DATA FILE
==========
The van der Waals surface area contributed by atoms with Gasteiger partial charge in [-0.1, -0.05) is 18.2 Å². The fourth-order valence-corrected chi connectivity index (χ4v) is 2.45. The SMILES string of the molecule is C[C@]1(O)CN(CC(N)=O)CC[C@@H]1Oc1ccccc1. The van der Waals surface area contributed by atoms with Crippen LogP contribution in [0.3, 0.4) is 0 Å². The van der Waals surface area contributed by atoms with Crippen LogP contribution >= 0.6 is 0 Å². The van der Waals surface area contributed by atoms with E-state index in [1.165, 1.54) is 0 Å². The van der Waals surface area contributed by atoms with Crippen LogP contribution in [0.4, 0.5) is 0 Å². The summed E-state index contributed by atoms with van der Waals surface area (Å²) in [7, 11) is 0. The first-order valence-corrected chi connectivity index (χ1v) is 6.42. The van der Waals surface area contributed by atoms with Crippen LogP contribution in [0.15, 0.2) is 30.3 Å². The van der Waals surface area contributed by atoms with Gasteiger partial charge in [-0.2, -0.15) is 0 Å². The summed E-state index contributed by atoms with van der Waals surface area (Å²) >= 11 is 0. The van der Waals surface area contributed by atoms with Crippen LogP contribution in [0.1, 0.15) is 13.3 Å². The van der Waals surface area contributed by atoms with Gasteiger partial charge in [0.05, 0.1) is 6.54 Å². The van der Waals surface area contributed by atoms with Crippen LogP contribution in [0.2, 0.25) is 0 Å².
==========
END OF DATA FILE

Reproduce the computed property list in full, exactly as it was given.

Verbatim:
The van der Waals surface area contributed by atoms with Gasteiger partial charge in [-0.1, -0.05) is 18.2 Å². The fourth-order valence-corrected chi connectivity index (χ4v) is 2.45. The SMILES string of the molecule is C[C@]1(O)CN(CC(N)=O)CC[C@@H]1Oc1ccccc1. The van der Waals surface area contributed by atoms with Crippen LogP contribution in [0.3, 0.4) is 0 Å². The van der Waals surface area contributed by atoms with Crippen LogP contribution >= 0.6 is 0 Å². The van der Waals surface area contributed by atoms with E-state index in [1.165, 1.54) is 0 Å². The van der Waals surface area contributed by atoms with Crippen LogP contribution in [0.4, 0.5) is 0 Å². The summed E-state index contributed by atoms with van der Waals surface area (Å²) in [7, 11) is 0. The first-order valence-corrected chi connectivity index (χ1v) is 6.42. The van der Waals surface area contributed by atoms with Crippen LogP contribution in [0.15, 0.2) is 30.3 Å². The van der Waals surface area contributed by atoms with Gasteiger partial charge in [-0.2, -0.15) is 0 Å². The summed E-state index contributed by atoms with van der Waals surface area (Å²) >= 11 is 0. The van der Waals surface area contributed by atoms with Crippen LogP contribution in [0.1, 0.15) is 13.3 Å². The van der Waals surface area contributed by atoms with Gasteiger partial charge in [0.05, 0.1) is 6.54 Å². The van der Waals surface area contributed by atoms with Crippen LogP contribution in [0.2, 0.25) is 0 Å².